How Resistance Bands Work

As one stretches the resistance band with movement, stress upon the tethered locations and along the band increases. The stresses cause muscles to build strength and increase mass. The stresses build strength and mass to the bones.

The stretch in an elastic band occurs in all three dimensions but when resistance training, we are only interested in what would be called “normal stretch” which occurs longitudinally.
The force produced by an elastic band or tube is determined by this formula:

Force = cross sectional area x percent elongation

The cross sectional area is essentially the total amount of elastic material (width x height) while the percent elongation is the percentage of change in length from the resting length. For example, a three foot length of band with no tension stretched to a final length of 6 feet has elongated 100 percent (50-51).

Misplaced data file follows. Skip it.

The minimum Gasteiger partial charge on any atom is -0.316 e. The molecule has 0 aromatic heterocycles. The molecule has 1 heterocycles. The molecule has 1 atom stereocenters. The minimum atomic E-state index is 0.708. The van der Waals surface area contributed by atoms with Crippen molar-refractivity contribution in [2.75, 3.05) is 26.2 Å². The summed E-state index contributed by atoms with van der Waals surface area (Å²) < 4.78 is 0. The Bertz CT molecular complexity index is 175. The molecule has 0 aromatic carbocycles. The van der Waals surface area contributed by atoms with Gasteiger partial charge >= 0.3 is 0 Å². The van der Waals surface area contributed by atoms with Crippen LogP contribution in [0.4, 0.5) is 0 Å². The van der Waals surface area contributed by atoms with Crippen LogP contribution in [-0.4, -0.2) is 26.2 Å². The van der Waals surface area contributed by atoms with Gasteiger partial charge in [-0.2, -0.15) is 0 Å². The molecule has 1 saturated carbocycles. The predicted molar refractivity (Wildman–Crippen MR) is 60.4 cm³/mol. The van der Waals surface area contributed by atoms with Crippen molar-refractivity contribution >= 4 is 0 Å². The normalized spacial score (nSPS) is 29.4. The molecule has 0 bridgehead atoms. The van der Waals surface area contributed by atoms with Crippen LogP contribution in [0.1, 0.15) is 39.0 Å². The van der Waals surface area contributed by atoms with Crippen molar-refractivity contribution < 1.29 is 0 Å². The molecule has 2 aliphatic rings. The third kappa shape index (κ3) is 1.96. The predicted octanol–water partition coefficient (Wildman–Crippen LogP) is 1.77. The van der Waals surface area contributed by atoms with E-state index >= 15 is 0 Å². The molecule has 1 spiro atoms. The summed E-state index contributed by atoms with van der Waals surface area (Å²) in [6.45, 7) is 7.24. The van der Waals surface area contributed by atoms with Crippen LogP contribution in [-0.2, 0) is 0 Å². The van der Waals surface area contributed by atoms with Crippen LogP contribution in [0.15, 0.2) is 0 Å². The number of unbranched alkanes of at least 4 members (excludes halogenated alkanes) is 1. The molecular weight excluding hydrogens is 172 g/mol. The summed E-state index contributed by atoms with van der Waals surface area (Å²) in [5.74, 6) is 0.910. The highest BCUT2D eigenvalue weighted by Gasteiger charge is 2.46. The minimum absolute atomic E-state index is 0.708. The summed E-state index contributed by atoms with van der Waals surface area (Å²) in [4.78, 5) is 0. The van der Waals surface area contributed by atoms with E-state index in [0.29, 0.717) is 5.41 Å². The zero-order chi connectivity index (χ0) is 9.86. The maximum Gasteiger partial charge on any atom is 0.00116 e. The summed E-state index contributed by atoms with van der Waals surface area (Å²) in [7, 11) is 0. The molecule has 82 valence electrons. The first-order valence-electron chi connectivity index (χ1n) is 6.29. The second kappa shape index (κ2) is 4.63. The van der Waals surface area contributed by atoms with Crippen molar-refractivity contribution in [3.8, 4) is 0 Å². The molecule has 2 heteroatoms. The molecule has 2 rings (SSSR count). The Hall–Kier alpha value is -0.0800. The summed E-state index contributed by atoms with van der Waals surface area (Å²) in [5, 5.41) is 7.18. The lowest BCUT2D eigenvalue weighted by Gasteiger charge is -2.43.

RTM Training and FW training use gravity against the weights (isotonic resistance) to generate stressful forces. Resistance bands do not rely on gravity to generate force; rather, resistance force depends only on how strong the band is and how much the band is stretched.

Resistance bands provide a resistance force that increases as the band is stretched. RBT adds “progressive” resistance that is variable during the exercise. Resistance band force mimics the “strength curve’ of most muscles.

Strech Curve of Muscle

Force Curve of a Resistance Band

Key Takeaway: Resistance band force curve is almost the same a the stretch curve of muscles